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Stormont is finally getting the public's vote - at the Members' Dining Room


The oak-panelled fine dining room at Stormont

The oak-panelled fine dining room at Stormont

One of the tasty dishes on offer

One of the tasty dishes on offer


The oak-panelled fine dining room at Stormont

All too often the Assembly leaves a bad taste in people's mouths...

But this summer Stormont seems to have finally found a recipe for success.

For opening the MLAs' exclusive restaurant to the public has had people voting with their feet - to get in.

The Members' Dining Room has had booking levels which would have most restaurants eating their hearts out.

Over the two months our elected representatives have been on recess the upstairs eatery has enjoyed a 95% occupancy rate.

And now officials are dining out on its popularity - with the prospect it could be made even more available in future.

This could include the six-week period when the Assembly dissolves before the next election.

So far this summer more than 1,000 people have lived like an MLA - at least for a lunchtime

And though the 36-seat restaurant returns to the regularity of serving MLAs and their guests after the end of next week, it is fully booked until then.

Sebastien Mingout, support services manager in the Assembly, said the experiment had gone way beyond expectations.

But a decision on repeating the idea, or extending it, will rest with the Assembly Commission, which oversees the day to day running of Parliament Buildings.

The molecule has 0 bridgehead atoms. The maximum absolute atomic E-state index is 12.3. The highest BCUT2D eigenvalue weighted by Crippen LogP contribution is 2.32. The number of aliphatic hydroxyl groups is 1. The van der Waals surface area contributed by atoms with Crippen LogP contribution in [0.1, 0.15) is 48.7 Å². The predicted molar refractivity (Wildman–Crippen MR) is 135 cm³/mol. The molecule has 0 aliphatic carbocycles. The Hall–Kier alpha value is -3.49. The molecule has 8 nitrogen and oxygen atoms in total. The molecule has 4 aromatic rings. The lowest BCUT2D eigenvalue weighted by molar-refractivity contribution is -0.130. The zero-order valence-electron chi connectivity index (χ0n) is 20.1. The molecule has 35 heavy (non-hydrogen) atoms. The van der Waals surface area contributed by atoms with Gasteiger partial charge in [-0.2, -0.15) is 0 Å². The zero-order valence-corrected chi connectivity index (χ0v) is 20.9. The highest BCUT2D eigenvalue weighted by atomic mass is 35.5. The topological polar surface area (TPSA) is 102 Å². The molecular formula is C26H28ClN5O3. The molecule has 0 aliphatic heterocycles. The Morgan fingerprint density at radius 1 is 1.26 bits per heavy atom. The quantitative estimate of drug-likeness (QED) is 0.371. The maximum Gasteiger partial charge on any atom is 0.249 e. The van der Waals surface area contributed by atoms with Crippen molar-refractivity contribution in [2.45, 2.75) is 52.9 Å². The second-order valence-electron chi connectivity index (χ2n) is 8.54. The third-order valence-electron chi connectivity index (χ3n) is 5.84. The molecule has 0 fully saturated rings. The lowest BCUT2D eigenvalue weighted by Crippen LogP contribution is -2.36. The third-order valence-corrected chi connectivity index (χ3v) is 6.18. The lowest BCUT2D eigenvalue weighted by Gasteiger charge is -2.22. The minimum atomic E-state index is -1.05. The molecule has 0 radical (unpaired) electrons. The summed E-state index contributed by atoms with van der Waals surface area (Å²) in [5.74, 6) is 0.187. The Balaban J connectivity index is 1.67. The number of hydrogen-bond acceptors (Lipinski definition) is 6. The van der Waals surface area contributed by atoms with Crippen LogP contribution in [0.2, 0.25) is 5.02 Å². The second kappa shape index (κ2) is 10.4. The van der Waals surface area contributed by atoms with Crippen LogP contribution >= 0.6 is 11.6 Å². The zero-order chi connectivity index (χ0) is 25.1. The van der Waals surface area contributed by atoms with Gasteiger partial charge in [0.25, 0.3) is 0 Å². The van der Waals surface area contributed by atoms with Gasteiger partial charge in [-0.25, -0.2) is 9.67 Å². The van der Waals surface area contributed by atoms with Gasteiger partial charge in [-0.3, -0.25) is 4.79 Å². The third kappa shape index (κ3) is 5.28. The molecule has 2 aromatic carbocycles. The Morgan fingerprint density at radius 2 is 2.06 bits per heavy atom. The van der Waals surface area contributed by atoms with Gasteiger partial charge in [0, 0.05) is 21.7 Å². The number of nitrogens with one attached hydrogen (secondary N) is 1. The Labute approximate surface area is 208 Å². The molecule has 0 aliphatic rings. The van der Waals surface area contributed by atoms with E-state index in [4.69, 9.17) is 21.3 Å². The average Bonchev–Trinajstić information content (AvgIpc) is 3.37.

"The restaurant has been booked at 95% of its capacity at lunchtime - 1,100 covers - for the first six weeks of the summer recess," Mr Mingout said.

"It has exceeded our expectations and a report will be submitted to the Assembly Commission in September that will include a recommendation to continue providing these facilities during the summer recess in 2016 and during the period of dissolution in the run-up to the Assembly elections in May."

The oak-panelled room has all the class and atmosphere of a top-class restaurant and the service from staff is first-rate.

Prices are not quite at the fully subsidised special level the MLAs enjoy, but still quite reasonable.

Main courses are around £9.50 - but there are two courses for £12 and a full three-course banquet for £15.

Apart from the lunches, patrons have also been able to enjoy morning tea and coffee from 10-11.30am with freshly baked scones served with jam and clotted cream or a selection of Danish and pain au chocolat pastries.

And then, of course, there is always time for afternoon tea, with a selection of freshly prepared finger sandwiches, warmed scones with clotted cream and preserves and a variety of home-made cakes and pastries.

And you don't even have to listen to a debate or attend a committee afterwards....

The menu


Summer leaf salad with buffalo mozarella, cherry tomatoes and basil

Smoked salmon risotto, with poached salmon, mint and sweet peas

Ham hock terrine with apricot and ginger chutney


Grilled supreme of chicken, with basil puree mash, chipotle butter, spinach and asparagus;

Tempura of hake with lemon and chilli orzo;

Slow roast pork shoulder with bourguignon garnish or butternut squash and potato gratin


Glastry farm ice cream and summer fruits

Raspberry and white chocolate truffle with Viennese biscuit

Strawberry and orange tart with cream Anglaise and villa ice-cream

All of which can be washed down with the house merlot or sauvignon blanc as well as tea or coffee to round off

Belfast Telegraph